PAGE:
Friday, January 07, 2011

The First Miracle

Friday, January 7, 2010 -- Epiphany, Year 1

To read about our daily commemorations, go to our Holy Women, Holy Men blog:
http://liturgyandmusic.wordpress.com/category/holy-women-holy-men/

Today's Readings for the Daily Office
(Book of Common Prayer, p. 942)
Psalms 103 (morning)       114, 115 (evening)
Isaiah 52:3-6
Revelation 2:1-7
John 2:1-11

Abundance, intoxicating joy, celebration, community, happiness.  The first miracle is also called Jesus' first sign in John's gospel.  Jesus turned the water into wine.

Plain, thin, ordinary water.  Gallons of it in large jars for the purification of the ritual baths.  For cleansing that which has become dirty.  The numbers in John's account describe 120 to 180 gallons of water.  Lots of water.

It is a wedding feast -- an important social occasion.  A Mediterranean wedding is an event of pride, honor and standing.  The host must offer extravagant, generous hospitality to the invited guests as a sign of the new family's standing in the community.  The greater the party, the greater the honor and esteem that the new family will enjoy.  Getting off to a good start is essential for this couple's future.  If the husband is to be regarded with respect, the wedding must be an honorable and generous occasion.  If the couple's children are to be paired with mates from honorable and respectable families, the couple must be properly established in the community.  The quality of the wedding is a public expression of status, or lack of status.  Nothing can go wrong, or there would be multi-generational consequences -- shame, dishonor, a loss of standing and respect.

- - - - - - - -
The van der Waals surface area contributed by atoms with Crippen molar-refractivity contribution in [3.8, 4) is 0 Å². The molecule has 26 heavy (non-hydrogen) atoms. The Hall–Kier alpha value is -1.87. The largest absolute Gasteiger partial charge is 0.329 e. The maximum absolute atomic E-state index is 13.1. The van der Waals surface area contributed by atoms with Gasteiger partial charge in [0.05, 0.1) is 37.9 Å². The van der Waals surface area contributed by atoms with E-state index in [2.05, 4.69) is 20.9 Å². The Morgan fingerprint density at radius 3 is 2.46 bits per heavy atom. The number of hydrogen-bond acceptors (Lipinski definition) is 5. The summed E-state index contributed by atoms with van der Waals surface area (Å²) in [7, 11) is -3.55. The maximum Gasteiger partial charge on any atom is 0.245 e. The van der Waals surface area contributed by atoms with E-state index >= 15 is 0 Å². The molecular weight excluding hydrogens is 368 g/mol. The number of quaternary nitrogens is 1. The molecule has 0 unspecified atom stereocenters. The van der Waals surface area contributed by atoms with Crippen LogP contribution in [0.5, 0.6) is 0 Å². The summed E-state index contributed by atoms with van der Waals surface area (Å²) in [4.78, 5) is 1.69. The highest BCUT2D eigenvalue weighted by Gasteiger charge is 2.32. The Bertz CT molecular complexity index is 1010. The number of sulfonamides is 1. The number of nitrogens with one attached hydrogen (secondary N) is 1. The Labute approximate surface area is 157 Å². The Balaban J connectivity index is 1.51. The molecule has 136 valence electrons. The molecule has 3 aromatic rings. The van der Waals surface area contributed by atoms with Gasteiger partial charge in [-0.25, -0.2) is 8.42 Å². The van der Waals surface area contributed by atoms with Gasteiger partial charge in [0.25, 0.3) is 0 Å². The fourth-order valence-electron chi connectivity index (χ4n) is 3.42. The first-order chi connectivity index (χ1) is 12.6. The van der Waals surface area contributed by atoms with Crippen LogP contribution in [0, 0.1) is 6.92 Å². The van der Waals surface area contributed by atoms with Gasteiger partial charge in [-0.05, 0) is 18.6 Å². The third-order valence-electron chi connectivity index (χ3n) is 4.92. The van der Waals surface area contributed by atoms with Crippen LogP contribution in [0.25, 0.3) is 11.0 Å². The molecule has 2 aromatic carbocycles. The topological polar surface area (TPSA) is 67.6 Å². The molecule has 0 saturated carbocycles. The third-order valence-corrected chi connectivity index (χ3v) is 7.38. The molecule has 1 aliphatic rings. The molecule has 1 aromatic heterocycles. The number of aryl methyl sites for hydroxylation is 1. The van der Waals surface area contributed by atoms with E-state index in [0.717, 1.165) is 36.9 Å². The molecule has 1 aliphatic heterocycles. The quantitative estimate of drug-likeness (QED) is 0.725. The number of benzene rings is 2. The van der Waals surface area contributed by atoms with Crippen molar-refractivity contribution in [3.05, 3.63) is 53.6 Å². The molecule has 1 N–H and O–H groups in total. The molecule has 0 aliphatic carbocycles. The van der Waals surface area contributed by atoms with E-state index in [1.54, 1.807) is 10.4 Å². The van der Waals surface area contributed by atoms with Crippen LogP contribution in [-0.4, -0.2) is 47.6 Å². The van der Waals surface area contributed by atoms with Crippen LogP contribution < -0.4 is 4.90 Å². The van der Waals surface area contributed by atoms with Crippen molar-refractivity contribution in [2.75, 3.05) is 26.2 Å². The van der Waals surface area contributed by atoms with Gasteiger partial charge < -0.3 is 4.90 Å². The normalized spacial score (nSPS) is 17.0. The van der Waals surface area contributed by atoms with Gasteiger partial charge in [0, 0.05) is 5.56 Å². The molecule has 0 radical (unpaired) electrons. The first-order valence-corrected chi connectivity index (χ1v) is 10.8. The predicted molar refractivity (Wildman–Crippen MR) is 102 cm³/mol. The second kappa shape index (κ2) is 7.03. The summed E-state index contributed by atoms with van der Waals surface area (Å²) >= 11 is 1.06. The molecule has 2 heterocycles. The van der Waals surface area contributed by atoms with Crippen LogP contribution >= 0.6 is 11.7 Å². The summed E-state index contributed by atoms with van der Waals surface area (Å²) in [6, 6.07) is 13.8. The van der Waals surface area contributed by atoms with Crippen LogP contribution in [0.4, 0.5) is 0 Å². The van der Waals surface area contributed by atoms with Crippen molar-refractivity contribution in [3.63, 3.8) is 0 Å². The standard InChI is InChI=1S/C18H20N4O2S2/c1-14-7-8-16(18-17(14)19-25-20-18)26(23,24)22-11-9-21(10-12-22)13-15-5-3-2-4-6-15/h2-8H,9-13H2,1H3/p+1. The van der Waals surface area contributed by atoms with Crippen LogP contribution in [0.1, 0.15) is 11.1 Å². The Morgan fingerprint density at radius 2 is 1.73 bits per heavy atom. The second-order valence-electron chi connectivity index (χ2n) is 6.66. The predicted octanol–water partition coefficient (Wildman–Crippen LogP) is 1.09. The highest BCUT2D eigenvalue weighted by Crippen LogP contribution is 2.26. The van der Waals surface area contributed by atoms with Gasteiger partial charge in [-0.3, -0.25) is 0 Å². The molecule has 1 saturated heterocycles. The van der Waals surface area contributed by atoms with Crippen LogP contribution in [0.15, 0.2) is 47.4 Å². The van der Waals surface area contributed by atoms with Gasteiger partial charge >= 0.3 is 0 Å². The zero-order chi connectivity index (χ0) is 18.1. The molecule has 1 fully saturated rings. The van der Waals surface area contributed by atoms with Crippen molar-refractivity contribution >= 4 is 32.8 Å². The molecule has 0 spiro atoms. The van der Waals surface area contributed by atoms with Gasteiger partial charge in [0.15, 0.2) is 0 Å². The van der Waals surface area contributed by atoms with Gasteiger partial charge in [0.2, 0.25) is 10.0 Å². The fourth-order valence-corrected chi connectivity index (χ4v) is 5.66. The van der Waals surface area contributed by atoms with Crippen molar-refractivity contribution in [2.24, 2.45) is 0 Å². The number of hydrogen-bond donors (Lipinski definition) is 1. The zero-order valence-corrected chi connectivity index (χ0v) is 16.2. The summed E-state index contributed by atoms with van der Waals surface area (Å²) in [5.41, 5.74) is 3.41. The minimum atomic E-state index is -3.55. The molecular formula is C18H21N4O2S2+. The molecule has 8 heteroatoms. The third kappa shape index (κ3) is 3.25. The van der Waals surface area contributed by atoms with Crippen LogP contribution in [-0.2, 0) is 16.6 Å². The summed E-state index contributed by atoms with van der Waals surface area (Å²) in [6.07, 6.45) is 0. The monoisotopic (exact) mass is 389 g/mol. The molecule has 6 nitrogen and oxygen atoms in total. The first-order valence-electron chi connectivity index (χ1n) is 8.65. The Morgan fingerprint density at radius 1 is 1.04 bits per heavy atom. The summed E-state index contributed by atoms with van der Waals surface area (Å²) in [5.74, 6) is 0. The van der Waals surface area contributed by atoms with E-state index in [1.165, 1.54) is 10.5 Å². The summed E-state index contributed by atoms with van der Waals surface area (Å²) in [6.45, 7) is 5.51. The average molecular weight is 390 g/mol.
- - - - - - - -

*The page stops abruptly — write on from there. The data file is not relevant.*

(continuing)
It is no small matter, therefore, that the wine has run out at this wedding.  Such a failure could ruin a family's standing and reputation in a community for many generations.  In an honor culture, there is nothing more important.  This couple's future, and the future of their children's children is threatened.

Although Jesus says that the timing is wrong for him, "My hour has not yet come," nevertheless he has compassion when his mother entrusts this dire situation to him.  His compassion overcomes the inconvenience to him. 

On a practical level, his first miracle has a concrete social and economic impact.  Jesus responds to a very real need in a very concrete, material way.  He saves a family from social and economic disgrace.  It is another way to heal.

On a symbolic level, his first miracle is a compelling metaphor.  When Jesus comes, our life turns from water into wine, from scarcity into abundance, from fear into intoxicating joy, from mourning into celebration, from disgrace into community, from loss into happiness.  Jesus brings life to the party. 

Cheers!

Lowell
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Audio podcast:  Listen to an audio podcast of the most recent Morning Reflections from today and the past week.  Click the following link:
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Morning Reflection Podcasts

About Morning Reflections
"Morning Reflections" is a brief thought about the scripture readings from the Daily Office of Morning and Evening Prayer according to the practice found in the Book of Common Prayer of the Episcopal Church.

Morning Prayer begins on p. 80 of the Book of Common Prayer.
Evening Prayer begins on p. 117
An online resource for praying the Daily Office is found at missionstclare.com -- Click for online Daily Office
Another form of the office from Phyllis Tickle's "Divine Hours" is available on our partner web site www.ExploreFaith.org at this location -- http://explorefaith.org/prayer/fixed/index.html --  Click for Divine Hours

Discussion Blog:  To comment on today's reflection or readings, go to http://lowellsblog.blogspot.com, or click here for Lowell's blog find today's reading, click "comment" at the bottom of the reading, and post your thoughts.

The Mission of St. Paul's Episcopal Church
is to explore and celebrate
God's infinite grace, acceptance, and love.

See our Web site at www.stpaulsfay.org

Our Rule of Life: 
We aspire to...
    worship weekly
    pray daily
    learn constantly
    serve joyfully 
    live generously.

Lowell Grisham, Rector
St. Paul's Episcopal Church
Fayetteville, Arkansas



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